The cards are not to be inspected by others, but the pastor will keep a complete record of all contributions, and admonish such delinquents as neglect or but partially use this means of Christian growth in grace.

"There is that scattereth, and yet increaseth; and there is that withholdeth more than is meet, but it tendeth to poverty." - Prov. xi. 24.

The envelope and cards are suited to any collection, but the accompanying tract should set forth the cause for which the collection is asked. The tract should be brief, like the following:


The Collection Next Sabbath.

Raising Money For Missions 16Raising Money For Missions 17

On the Sabbath that the envelopes are distributed, a large card, printed in large, clear type, should be suspended in front of the pulpit.


Raising Money For Missions 18

The following Sabbath, when the envelopes are returned, lest any may have forgotten the collection or left their envelopes at home, extra envelopes should be left in the seats or in a convenient place, and the following card suspended in front of the pulpit:


Raising Money For Missions 19

These cards should be not less than two feet long by fourteen inches broad, or one card may be made to serve the double purpose by having it printed upon both sides.

This system is also well suited to be used monthly. All that is necessary is to change the tract to suit the object, the envelopes and cards being the same for all objects.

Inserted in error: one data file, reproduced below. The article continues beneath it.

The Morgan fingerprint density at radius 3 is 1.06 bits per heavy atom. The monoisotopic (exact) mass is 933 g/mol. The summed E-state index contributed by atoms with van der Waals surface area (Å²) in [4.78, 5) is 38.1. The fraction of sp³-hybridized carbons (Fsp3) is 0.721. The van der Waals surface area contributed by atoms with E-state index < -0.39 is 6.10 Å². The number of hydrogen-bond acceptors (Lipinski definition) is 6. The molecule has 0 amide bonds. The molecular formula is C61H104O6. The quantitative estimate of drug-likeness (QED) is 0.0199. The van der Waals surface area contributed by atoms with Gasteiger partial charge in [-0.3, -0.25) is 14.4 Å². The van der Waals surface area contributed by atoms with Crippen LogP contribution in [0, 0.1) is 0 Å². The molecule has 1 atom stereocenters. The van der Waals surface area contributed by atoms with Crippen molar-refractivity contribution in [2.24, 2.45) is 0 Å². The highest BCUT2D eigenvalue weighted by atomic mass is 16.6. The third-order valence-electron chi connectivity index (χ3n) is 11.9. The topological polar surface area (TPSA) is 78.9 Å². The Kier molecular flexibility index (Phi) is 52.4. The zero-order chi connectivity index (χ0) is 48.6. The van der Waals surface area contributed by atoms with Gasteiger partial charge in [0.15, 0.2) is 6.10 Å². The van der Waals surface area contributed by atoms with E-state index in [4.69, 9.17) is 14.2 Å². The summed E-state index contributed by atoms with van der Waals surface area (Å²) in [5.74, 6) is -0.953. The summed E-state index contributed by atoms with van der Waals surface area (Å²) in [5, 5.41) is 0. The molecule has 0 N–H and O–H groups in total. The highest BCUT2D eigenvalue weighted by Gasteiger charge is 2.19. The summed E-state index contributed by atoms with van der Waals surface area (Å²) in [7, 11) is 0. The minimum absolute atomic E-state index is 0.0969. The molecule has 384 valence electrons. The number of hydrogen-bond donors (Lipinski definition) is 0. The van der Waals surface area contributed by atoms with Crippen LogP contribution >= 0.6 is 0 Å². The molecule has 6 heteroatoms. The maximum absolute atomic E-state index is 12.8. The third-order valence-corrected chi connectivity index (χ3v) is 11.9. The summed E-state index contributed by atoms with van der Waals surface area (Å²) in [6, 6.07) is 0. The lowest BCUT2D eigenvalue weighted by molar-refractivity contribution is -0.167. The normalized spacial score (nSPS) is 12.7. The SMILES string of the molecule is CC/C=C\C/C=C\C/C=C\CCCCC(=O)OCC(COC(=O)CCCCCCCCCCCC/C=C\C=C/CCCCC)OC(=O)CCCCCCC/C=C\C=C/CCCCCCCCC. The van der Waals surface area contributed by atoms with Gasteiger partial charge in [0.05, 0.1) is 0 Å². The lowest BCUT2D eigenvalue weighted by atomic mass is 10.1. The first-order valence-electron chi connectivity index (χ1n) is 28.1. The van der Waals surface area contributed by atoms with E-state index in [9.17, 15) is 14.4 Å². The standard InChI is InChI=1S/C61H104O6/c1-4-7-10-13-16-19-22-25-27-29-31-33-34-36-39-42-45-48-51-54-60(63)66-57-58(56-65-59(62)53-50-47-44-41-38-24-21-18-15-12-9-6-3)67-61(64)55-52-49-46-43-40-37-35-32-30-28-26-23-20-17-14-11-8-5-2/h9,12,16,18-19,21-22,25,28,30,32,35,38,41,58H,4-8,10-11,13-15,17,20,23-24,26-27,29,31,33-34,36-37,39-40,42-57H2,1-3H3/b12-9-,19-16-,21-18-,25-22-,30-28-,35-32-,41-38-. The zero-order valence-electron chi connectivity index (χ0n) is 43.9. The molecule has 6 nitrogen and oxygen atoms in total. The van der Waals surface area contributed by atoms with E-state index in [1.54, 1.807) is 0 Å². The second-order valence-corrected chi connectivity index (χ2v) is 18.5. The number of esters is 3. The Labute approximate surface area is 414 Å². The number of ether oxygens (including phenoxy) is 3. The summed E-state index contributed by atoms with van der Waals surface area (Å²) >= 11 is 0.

Advantages. - The advantages of this plan are: (a.) It secures a subscription instead of a basket collection, and that without any delaying of the congregation after service. (b.) It secures thoughtful, intelligent giving, as it affords a means of knowing the needs of the cause, and gives an entire week to consider the subject and decide upon the amount to contribute. (c.) Each member of the family is requested and expected to subscribe something, and this exercises and disciplines the young in this grace also. (d.) It enables the session, or the pastor, to know just how each member of the church is discharging this Christian duty. (e.) It affords a means of knowing who the absentees are, so that if desirable they may be called upon privately. (f.) The greatest thing to be said in its favor is that it has succeeded wherever faithfully tried.*